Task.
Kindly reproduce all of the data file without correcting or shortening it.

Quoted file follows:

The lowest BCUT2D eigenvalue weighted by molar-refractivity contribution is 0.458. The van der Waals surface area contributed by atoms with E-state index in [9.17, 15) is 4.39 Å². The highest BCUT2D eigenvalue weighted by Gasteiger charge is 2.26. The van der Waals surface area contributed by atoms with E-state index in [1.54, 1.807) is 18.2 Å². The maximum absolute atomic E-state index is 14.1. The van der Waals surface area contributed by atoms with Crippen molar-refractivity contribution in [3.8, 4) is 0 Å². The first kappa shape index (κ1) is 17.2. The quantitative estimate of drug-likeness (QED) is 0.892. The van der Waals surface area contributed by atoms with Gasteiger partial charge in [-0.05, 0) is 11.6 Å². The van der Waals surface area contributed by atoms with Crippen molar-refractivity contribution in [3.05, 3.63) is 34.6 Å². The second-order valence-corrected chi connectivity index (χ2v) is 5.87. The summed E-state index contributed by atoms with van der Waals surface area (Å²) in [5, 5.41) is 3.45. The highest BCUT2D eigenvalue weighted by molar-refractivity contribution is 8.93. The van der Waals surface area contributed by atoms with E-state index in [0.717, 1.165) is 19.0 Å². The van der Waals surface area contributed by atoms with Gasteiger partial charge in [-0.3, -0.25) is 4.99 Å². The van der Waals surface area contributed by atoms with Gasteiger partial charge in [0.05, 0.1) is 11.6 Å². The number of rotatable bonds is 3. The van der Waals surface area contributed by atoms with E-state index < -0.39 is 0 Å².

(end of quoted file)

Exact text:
The lowest BCUT2D eigenvalue weighted by molar-refractivity contribution is 0.458. The van der Waals surface area contributed by atoms with E-state index in [9.17, 15) is 4.39 Å². The highest BCUT2D eigenvalue weighted by Gasteiger charge is 2.26. The van der Waals surface area contributed by atoms with E-state index in [1.54, 1.807) is 18.2 Å². The maximum absolute atomic E-state index is 14.1. The van der Waals surface area contributed by atoms with Crippen molar-refractivity contribution in [3.8, 4) is 0 Å². The first kappa shape index (κ1) is 17.2. The quantitative estimate of drug-likeness (QED) is 0.892. The van der Waals surface area contributed by atoms with Gasteiger partial charge in [-0.05, 0) is 11.6 Å². The van der Waals surface area contributed by atoms with Crippen molar-refractivity contribution in [3.05, 3.63) is 34.6 Å². The second-order valence-corrected chi connectivity index (χ2v) is 5.87. The summed E-state index contributed by atoms with van der Waals surface area (Å²) in [5, 5.41) is 3.45. The highest BCUT2D eigenvalue weighted by molar-refractivity contribution is 8.93. The van der Waals surface area contributed by atoms with E-state index in [0.717, 1.165) is 19.0 Å². The van der Waals surface area contributed by atoms with Gasteiger partial charge in [-0.3, -0.25) is 4.99 Å². The van der Waals surface area contributed by atoms with Gasteiger partial charge in [0.05, 0.1) is 11.6 Å². The number of rotatable bonds is 3. The van der Waals surface area contributed by atoms with E-state index < -0.39 is 0 Å².